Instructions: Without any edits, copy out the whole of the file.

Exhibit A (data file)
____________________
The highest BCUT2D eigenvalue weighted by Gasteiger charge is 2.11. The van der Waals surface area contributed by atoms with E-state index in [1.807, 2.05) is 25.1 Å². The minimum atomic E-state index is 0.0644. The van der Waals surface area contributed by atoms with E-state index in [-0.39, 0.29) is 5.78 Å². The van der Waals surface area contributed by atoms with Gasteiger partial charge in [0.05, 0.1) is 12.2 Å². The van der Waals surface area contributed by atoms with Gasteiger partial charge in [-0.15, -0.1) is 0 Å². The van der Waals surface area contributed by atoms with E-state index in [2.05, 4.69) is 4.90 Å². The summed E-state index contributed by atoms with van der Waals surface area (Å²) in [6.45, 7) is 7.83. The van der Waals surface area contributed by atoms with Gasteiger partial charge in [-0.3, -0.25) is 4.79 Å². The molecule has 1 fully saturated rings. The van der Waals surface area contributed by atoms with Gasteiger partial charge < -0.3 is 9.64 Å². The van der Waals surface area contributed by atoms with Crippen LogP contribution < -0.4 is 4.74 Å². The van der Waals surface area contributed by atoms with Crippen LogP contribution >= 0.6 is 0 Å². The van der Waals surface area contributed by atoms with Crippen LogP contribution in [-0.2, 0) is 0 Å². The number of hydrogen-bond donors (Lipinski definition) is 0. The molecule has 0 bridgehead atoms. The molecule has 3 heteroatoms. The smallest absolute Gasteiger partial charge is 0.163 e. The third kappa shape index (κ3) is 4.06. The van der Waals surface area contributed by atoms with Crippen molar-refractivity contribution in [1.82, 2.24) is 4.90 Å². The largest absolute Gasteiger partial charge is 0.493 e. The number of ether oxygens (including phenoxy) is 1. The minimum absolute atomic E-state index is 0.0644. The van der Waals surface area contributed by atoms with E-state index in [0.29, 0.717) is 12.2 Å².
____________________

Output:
The highest BCUT2D eigenvalue weighted by Gasteiger charge is 2.11. The van der Waals surface area contributed by atoms with E-state index in [1.807, 2.05) is 25.1 Å². The minimum atomic E-state index is 0.0644. The van der Waals surface area contributed by atoms with E-state index in [-0.39, 0.29) is 5.78 Å². The van der Waals surface area contributed by atoms with Gasteiger partial charge in [0.05, 0.1) is 12.2 Å². The van der Waals surface area contributed by atoms with Gasteiger partial charge in [-0.15, -0.1) is 0 Å². The van der Waals surface area contributed by atoms with E-state index in [2.05, 4.69) is 4.90 Å². The summed E-state index contributed by atoms with van der Waals surface area (Å²) in [6.45, 7) is 7.83. The van der Waals surface area contributed by atoms with Gasteiger partial charge in [-0.3, -0.25) is 4.79 Å². The molecule has 1 fully saturated rings. The van der Waals surface area contributed by atoms with Gasteiger partial charge < -0.3 is 9.64 Å². The van der Waals surface area contributed by atoms with Crippen LogP contribution < -0.4 is 4.74 Å². The van der Waals surface area contributed by atoms with Crippen LogP contribution >= 0.6 is 0 Å². The van der Waals surface area contributed by atoms with Crippen LogP contribution in [-0.2, 0) is 0 Å². The number of hydrogen-bond donors (Lipinski definition) is 0. The molecule has 0 bridgehead atoms. The molecule has 3 heteroatoms. The smallest absolute Gasteiger partial charge is 0.163 e. The third kappa shape index (κ3) is 4.06. The van der Waals surface area contributed by atoms with Crippen molar-refractivity contribution in [1.82, 2.24) is 4.90 Å². The largest absolute Gasteiger partial charge is 0.493 e. The number of ether oxygens (including phenoxy) is 1. The minimum absolute atomic E-state index is 0.0644. The van der Waals surface area contributed by atoms with E-state index in [0.29, 0.717) is 12.2 Å².